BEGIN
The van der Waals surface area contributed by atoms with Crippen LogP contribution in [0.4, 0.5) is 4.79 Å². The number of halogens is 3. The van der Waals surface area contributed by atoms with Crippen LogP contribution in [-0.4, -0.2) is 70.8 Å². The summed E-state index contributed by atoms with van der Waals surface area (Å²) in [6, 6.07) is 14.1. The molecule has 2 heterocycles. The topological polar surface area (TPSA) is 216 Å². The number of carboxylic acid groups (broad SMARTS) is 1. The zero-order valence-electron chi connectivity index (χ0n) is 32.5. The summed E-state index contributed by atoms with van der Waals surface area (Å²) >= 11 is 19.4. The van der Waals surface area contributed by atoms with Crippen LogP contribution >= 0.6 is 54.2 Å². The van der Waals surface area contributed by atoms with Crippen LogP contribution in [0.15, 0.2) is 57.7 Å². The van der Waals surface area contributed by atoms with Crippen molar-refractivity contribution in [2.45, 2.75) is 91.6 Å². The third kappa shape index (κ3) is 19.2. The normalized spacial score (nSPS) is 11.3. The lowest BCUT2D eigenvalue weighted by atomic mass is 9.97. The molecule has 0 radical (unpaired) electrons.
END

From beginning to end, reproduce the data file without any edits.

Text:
The van der Waals surface area contributed by atoms with Crippen LogP contribution in [0.4, 0.5) is 4.79 Å². The number of halogens is 3. The van der Waals surface area contributed by atoms with Crippen LogP contribution in [-0.4, -0.2) is 70.8 Å². The summed E-state index contributed by atoms with van der Waals surface area (Å²) in [6, 6.07) is 14.1. The molecule has 2 heterocycles. The topological polar surface area (TPSA) is 216 Å². The number of carboxylic acid groups (broad SMARTS) is 1. The zero-order valence-electron chi connectivity index (χ0n) is 32.5. The summed E-state index contributed by atoms with van der Waals surface area (Å²) >= 11 is 19.4. The van der Waals surface area contributed by atoms with Crippen LogP contribution >= 0.6 is 54.2 Å². The van der Waals surface area contributed by atoms with Crippen LogP contribution in [0.15, 0.2) is 57.7 Å². The van der Waals surface area contributed by atoms with Crippen molar-refractivity contribution in [2.45, 2.75) is 91.6 Å². The third kappa shape index (κ3) is 19.2. The normalized spacial score (nSPS) is 11.3. The lowest BCUT2D eigenvalue weighted by atomic mass is 9.97. The molecule has 0 radical (unpaired) electrons.